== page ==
Therese Hesketh, Li Lu, and Zhu Wei Xing. The effect of China’s one-child family policy after 25 years. N Eng J Med 2005; 353: 1171-1176.
Hesketh et al report on China’s 1979 one-child family policy, its implementation and impact on population growth, sex ratio, and elderly to adult ratio.
As China emerged from the social disruptions and economic stagnation of the Cultural Revolution, its government launched market reforms to revitalise the economy. In 1979, recognising that population control was essential to raise living standards, the one-child family policy was introduced.
This policy limits family size, encourages late marriage and childbearing, and the spacing of children when second children are permitted. Family planning committees at local levels develop local strategies. The one-child rule applies only to urban residents and government employees. In rural areas, a second child is allowed after five years, if the first is a girl. A third child is sanctioned in some ethnic minorities and in remote, under-populated areas. Economic incentives for compliance, substantial fines, confiscation of property and loss of job, etc. are used to enforce the policy.
The policy is based on universal access to contraception and abortion. Eighty-seven per cent of all married women use contraception. (Ninety per cent of them use intrauterine devices or sterilisations.) Most women accept the method recommended by the family planning worker. Reliance on long-term contraception keeps the abortion rate low (25 per cent of Chinese women of reproductive age have had at least one abortion, as compared with 43 per cent in the United States). Abortions are sanctioned when contraceptives fail or when the pregnancy is not approved. Unattended and unsanctioned deliveries do occur. Maternal mortality doubles in such instances.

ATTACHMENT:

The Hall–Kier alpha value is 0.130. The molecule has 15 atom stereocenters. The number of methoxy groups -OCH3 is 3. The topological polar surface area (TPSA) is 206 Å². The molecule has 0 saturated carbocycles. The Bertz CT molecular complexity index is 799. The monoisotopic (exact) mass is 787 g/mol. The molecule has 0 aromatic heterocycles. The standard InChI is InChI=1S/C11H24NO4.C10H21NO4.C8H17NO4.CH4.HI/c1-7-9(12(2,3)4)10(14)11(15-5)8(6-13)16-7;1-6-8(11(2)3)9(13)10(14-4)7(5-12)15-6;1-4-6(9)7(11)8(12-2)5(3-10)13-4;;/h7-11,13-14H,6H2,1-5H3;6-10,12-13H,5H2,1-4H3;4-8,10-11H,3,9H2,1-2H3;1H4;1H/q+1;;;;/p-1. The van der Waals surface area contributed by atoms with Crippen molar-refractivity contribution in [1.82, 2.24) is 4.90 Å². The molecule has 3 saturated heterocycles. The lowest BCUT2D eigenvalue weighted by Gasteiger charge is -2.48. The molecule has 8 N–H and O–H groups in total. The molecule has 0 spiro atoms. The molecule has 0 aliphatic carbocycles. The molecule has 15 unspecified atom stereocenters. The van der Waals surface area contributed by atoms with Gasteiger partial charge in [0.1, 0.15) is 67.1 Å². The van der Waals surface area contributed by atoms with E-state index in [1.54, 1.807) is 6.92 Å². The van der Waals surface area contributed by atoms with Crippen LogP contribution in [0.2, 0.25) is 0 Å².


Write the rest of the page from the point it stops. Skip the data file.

Impact on population growth
The fertility rate (mean number of children/woman) decreased from 2.9 in 1979 to 1.7 in 2004 (1.3 in urban areas, <2.0 in rural areas). This has resulted in urban families with predominantly one child and rural families with predominantly two children.
However, the fertility rate had already decreased from 5.9 in 1970 to 2.1 in 1979 under the voluntary “late, long, few” policy of postponed childbearing, greater spacing between children, and fewer children. With the implementation of the one-child policy, there was a further fall to 1.7 by 1995.
The sex ratio
The sex ratio (male : female live births) is 1.03 to 1.07 in industrialised countries. In China, this ratio has increased from 1.06 in 1979, to 1.11 in 1988 and 1.17 in 2001, with even higher ratios in rural areas. In rural areas, the sex ratio is 1.05 for the first birth and rises steeply subsequently. In urban areas, the sex ratio is 1.13 for the first birth and peaks at 1.30 for the second birth showing that some urban Chinese make the choice to perform sex selection with the first pregnancy, since they are allowed only one child. In rural areas, most couples are permitted to have a second child, especially if the first is female. So if the second (or subsequent) child is female, the pregnancy often “disappears”, allowing the couple to have another child in an attempt to have a son.
It is believed that sex-selective abortion and non-registrationa of female births account for the increased sex ratio. Sex-selective abortion is illegal but is known to be widely carried out, helped by a burgeoning private sector. Although female infanticide is probably very rare now, less aggressive treatment of sick female infants does occur.